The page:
Thinking is good. In fact, thinking is ruddy good. People don’t do enough of it.
According to the Daily Mail (clearly taken with a pinch of salt), British people spend NINE HOURS a day staring at screens and spend more time online than any other nation in the world.
That works out to be 30 years of our lives. 30!
These screens include computers, mobiles, televisions and tablets. Not only this, but increasingly more people are watching television with a second screen.
Technology has transformed the way we do things. It makes processes quicker, it is always convenient, and it doesn’t answer back when asked a question – unless you have that pesky git, Siri.
Jobs, including mine, heavily depend on the use of screens, second screens and mobiles and it appears the rate of creativity is increasing, and innovation has never been so thriving.
After having a day’s workshop with the brilliant business coach Nicholas Bate, he simply said ‘think more’.
It’s crazy, right? We ‘think’ all day solving problems, replying to emails, having meetings, deciding what lunch to eat, etc.
With so many technologies available to us, all of which we can consume in a different way, we don’t have to think as much.
Bate claimed that walking regularly to think will help with problem solving, productivity and building a better mood to really excel.
Following his advice, I stopped catching the bus and walked to work instead.
It takes roughly 35 minutes and that’s a whole lot of thinking. I made the conscious decision not to get my phone out, not listen to music, but to simply think.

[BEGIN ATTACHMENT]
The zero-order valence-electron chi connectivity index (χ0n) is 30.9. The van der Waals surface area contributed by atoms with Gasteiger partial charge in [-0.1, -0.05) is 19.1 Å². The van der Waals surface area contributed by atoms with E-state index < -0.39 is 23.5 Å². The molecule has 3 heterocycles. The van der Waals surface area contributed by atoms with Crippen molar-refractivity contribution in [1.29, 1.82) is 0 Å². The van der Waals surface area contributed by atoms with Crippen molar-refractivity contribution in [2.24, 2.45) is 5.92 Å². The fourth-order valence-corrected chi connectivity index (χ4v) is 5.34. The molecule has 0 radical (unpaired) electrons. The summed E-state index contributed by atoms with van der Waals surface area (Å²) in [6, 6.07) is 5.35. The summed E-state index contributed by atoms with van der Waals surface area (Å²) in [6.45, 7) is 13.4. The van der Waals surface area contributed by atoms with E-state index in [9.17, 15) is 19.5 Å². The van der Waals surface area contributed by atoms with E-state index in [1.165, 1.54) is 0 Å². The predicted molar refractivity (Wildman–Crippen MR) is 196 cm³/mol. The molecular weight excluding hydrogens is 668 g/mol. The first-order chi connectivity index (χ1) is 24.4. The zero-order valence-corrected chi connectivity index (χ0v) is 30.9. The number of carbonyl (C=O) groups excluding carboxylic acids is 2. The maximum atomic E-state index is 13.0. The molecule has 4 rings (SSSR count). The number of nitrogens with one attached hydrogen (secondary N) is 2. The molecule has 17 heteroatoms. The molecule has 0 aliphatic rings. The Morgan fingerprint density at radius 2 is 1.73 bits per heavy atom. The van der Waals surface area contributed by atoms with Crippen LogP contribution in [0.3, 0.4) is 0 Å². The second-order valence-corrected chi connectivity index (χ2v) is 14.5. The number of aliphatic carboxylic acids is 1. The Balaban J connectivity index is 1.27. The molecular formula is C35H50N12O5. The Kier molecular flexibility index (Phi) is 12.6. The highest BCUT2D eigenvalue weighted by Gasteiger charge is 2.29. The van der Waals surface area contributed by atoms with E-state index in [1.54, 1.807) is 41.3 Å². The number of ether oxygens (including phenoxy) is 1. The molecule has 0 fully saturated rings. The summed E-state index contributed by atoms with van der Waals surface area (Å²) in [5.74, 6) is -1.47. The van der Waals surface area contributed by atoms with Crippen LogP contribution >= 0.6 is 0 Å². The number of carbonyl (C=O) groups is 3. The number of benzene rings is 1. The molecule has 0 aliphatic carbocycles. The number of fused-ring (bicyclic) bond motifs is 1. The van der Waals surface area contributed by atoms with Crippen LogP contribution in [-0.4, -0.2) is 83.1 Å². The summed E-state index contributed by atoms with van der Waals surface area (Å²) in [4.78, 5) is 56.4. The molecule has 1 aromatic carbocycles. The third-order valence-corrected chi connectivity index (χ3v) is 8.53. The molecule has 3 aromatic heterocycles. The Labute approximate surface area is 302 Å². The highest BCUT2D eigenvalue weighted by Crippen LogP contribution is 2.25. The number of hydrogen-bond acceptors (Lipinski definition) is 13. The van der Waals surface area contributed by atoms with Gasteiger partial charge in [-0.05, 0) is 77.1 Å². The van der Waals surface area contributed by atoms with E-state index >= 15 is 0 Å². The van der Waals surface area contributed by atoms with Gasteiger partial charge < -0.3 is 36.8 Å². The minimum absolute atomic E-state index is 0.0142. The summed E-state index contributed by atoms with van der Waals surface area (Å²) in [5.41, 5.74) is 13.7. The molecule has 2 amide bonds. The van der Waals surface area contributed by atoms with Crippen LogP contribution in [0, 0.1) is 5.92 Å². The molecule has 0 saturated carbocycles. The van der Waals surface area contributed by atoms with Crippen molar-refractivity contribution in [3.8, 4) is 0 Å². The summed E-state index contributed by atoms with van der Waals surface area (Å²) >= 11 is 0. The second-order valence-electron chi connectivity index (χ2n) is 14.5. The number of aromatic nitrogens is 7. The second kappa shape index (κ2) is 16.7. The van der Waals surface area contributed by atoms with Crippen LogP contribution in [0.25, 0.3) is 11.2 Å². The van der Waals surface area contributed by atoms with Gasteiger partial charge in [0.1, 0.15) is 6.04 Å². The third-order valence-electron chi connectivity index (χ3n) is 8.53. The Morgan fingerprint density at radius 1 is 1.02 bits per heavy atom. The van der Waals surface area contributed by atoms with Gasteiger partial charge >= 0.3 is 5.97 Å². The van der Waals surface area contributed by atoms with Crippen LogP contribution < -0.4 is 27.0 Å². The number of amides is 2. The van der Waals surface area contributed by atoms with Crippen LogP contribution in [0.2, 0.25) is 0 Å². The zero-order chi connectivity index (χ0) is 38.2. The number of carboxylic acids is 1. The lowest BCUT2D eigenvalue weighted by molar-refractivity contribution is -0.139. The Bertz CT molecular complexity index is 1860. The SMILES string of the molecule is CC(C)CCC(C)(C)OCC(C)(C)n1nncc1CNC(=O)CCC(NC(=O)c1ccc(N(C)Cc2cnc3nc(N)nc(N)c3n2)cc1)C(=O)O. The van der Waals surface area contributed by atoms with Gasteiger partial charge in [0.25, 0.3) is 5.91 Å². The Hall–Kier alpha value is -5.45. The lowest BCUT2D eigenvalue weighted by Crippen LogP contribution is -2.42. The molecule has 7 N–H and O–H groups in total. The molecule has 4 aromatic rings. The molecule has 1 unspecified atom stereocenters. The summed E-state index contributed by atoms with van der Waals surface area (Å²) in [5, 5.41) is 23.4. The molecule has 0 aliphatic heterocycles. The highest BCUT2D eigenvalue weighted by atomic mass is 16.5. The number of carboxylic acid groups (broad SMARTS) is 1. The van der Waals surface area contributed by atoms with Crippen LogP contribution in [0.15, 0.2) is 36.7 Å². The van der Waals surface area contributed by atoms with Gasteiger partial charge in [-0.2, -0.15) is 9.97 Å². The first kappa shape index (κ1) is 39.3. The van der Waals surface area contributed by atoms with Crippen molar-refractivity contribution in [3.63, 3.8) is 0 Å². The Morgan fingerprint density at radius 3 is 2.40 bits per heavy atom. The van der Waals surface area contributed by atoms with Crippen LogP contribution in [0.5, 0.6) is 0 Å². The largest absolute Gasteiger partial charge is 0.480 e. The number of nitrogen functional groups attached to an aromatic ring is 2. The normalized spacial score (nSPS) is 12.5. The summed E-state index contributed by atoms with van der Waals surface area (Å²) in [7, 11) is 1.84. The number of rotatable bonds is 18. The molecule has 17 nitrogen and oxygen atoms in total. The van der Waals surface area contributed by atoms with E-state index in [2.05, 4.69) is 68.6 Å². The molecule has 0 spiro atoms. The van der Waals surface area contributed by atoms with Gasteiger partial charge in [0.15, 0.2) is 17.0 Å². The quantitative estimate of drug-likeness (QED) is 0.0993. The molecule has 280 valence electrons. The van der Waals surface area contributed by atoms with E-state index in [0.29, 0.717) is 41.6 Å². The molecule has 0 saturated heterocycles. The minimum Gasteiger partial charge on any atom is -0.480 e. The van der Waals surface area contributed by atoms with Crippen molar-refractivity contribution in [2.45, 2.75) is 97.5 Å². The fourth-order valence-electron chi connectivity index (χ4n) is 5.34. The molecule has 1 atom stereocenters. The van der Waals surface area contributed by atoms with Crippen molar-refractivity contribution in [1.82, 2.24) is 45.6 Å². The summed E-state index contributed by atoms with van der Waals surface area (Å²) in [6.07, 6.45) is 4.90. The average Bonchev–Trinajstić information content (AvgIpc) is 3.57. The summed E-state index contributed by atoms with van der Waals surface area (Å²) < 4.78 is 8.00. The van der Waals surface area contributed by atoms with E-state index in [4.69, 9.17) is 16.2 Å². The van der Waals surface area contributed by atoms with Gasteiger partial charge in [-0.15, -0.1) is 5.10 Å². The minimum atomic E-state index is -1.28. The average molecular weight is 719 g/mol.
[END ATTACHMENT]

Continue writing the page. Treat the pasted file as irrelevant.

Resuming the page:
You know what? He’s right.
By thinking without distraction – par the ducks quacking along the river – I have managed to solve problems quicker, thought of ways to deal with difficult colleagues and customers, and came up with some really cool ideas.
At lunchtime, I head to the gym and treat myself to a listen of music, but stay well clear of screens.
Not only it’s been good for your heart and lungs, but it’s remarkably good for your brain, too.
So I urge you, and challenge you, to spend 15 minutes a day to ‘do nothing’. Get out of the office, walk to the shops, take a stroll around the block and think.
Leave all technology behind and when you come back, you will be better, refreshed, thoughtful and have put some of those problems into perspective.
Working in PR and community management, where there’s so much pressure for response times, replying to emails and calling clients, spending a few minutes to ‘do nothing’ will help more than you could ever imagine.
Not only I feel I’ve improved the standard of work, I come back refreshed and more assertive, with not only work but with building better employee relationships too.
Working long and hard causes the body to seek refuge in reptilian or fight/flight behaviour as its suspects the worst.
All well and good but our greatest asset is then lost: our human ability to think and make thoughtful, clear choices. Take regular, real (no technology) breaks and get fresh air.
Work smart and unlock your greatest asset: the ability to think.
Let me know how you get on, especially as we’re approaching the summer. Hopefully.